Dynamic Regulation of Caveolin-1 Phosphorylation and Caveolae Formation by Mammalian Target of Rapamycin Complex 2 in Bladder Cancer Cells

Dynamic Regulation of Caveolin-1 Phosphorylation and Caveolae Formation by Mammalian Target of Rapamycin Complex 2 in Bladder Cancer Cells

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Dynamic Regulation of Caveolin-1 Phosphorylation and Caveolae Formation by Mammalian Target of Rapamycin Complex 2 in Bladder Cancer Cells Andrew M. Hau,* Sounak Gupta,* Mariah Z. Leivo,* Kazufumi Nakashima,* Jesus Macias,* Weidong Zhou,y Alex Hodge,y Julie Wulfkuhle,y Brian Conkright,z Krithika Bhuvaneshwar,z Shruti Rao,z Subha Madhavan,z Emanuel F. Petricoin, III,y and Donna E. Hansel* From the Department of Pathology,* University of California, San Diego, La Jolla, California; the Center for Applied Proteomics and Personalized Medicine,y George Mason University, Manassas, Virginia; and The Innovation Center for Biomedical Informatics,z Georgetown University, Washington, District of Columbia Accepted for publication May 7, 2019. Address correspondence to Donna E. Hansel, M.D., Ph.D., Department of Pathology, University of California, San Diego, 9500 Gilman Dr., MC 0612, La Jolla, CA 92093. E-mail: [email protected] ucsd.edu.

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The mammalian target of rapamycin (mTOR) and associated phosphatidylinositol 3-kinase/AKT/mTOR signaling pathway is commonly up-regulated in cancer, including bladder cancer. mTOR complex 2 (mTORC2) is a major regulator of bladder cancer cell migration and invasion, but the mechanisms by which mTORC2 regulates these processes are unclear. A discovery mass spectrometry and reverse-phase protein arrayebased proteomics dual approach was used to identify novel mTORC2 phosphoprotein targets in actively invading cancer cells. mTORC2 targets included focal adhesion kinase, protooncogene tyrosine-protein kinase Src, and caveolin-1 (Cav-1), among others. Functional testing shows that mTORC2 regulates Cav-1 localization and dynamic phosphorylation of Cav-1 on Y14. Regulation of Cav-1 activity by mTORC2 also alters the abundance of caveolae, which are specialized lipid raft invaginations of the plasma membrane associated with cell signaling and membrane compartmentalization. Our results demonstrate a unique role for mTORC2-mediated regulation of caveolae formation in actively migrating cancer cells. (Am J Pathol 2019, -: 1e16; https://doi.org/ 10.1016/j.ajpath.2019.05.010)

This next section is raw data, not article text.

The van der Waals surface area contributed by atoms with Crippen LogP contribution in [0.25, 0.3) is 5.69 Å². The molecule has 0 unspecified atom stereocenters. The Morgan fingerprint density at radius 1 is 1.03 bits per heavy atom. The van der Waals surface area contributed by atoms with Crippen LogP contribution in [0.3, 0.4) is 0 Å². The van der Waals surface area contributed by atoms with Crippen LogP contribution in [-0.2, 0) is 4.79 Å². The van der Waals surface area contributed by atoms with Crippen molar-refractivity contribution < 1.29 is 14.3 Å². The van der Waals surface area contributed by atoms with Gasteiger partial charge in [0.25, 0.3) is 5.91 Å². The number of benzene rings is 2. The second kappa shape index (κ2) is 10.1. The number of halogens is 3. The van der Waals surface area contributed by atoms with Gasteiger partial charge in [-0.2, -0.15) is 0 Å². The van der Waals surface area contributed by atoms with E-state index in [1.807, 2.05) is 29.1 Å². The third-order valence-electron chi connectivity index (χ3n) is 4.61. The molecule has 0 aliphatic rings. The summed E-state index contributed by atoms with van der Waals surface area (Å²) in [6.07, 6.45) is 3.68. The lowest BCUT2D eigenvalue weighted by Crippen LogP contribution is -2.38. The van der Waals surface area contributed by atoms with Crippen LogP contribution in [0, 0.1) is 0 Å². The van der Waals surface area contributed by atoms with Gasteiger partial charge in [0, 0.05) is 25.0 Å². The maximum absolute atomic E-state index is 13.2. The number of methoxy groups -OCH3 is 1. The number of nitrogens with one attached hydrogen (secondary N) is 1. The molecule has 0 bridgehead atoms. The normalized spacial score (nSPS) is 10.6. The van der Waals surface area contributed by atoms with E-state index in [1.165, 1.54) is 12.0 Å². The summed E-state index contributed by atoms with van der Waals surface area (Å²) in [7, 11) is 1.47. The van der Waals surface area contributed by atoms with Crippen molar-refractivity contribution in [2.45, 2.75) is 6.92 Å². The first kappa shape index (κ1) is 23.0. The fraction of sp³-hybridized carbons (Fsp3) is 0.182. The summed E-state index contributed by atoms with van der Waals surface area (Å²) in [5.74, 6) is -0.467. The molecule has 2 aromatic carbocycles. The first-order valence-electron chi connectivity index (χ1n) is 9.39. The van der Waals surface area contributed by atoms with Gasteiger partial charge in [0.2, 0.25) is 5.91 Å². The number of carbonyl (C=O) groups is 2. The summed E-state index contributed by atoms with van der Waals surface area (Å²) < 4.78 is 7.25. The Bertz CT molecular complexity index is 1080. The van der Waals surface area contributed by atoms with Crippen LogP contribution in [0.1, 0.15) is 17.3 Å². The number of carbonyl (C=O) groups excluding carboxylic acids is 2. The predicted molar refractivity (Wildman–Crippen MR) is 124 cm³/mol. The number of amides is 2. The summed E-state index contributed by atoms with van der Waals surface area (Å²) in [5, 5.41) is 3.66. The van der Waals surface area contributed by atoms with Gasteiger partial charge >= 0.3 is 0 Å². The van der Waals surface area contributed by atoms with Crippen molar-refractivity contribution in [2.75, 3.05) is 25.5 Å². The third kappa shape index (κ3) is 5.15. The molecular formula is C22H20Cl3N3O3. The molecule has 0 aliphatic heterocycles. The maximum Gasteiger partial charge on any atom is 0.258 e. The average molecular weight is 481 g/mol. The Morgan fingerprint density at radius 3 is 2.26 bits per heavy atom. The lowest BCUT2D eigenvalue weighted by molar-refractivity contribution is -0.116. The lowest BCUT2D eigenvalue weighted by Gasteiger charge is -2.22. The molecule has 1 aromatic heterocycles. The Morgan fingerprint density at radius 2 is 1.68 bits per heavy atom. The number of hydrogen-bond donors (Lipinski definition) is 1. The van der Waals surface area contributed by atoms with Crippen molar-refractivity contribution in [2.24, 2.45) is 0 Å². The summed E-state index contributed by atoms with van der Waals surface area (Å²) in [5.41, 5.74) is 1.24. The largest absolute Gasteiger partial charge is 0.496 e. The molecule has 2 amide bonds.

Bladder cancer is the most common urinary tract malignancy, with an estimated 81,000 new bladder cancer cases and 17,000 bladder cancereassociated deaths this year alone in the United States.1 Although most patients present with noninvasive disease, progression to invasive cancer occurs in approximately 40% to 60% of patients and results in an increased risk of metastasis and reduced diseasespecific survival.2 Current treatment modalities include bladder removal with neoadjuvant chemotherapy or radiation therapy for locally advanced, invasive disease and chemotherapy or immunotherapy for metastatic disease.3 Understanding the cell signaling pathways relevant to the development of invasive bladder cancer behavior may enhance the ability to develop strategic approaches in bladder cancer therapy.

The mammalian target of rapamycin complex 2 (mTORC2) is a major protein complex that drives bladder cancer invasion and key effector of the mTOR pathway.4e6 mTOR is an evolutionary conserved serine/threonine kinase that can integrate extracellular and environmental cues, such as growth factor signaling and nutrient status, to affect a diverse array of cell processes, such as cell proliferation, Supported by the Department of Pathology, University of California, San Diego. Disclosures: E.F.P. has US governmente and George Mason Universityeassigned patents concerning the reverse-phase protein array technology and receives licensing and royalty distribution from these patents. E.F.P. is a consultant to ADVX Investors Group, LLC, which has licenses in reverse-phase protein arrayebased immunoprecipitation from George Mason University and US governmenteowned patents.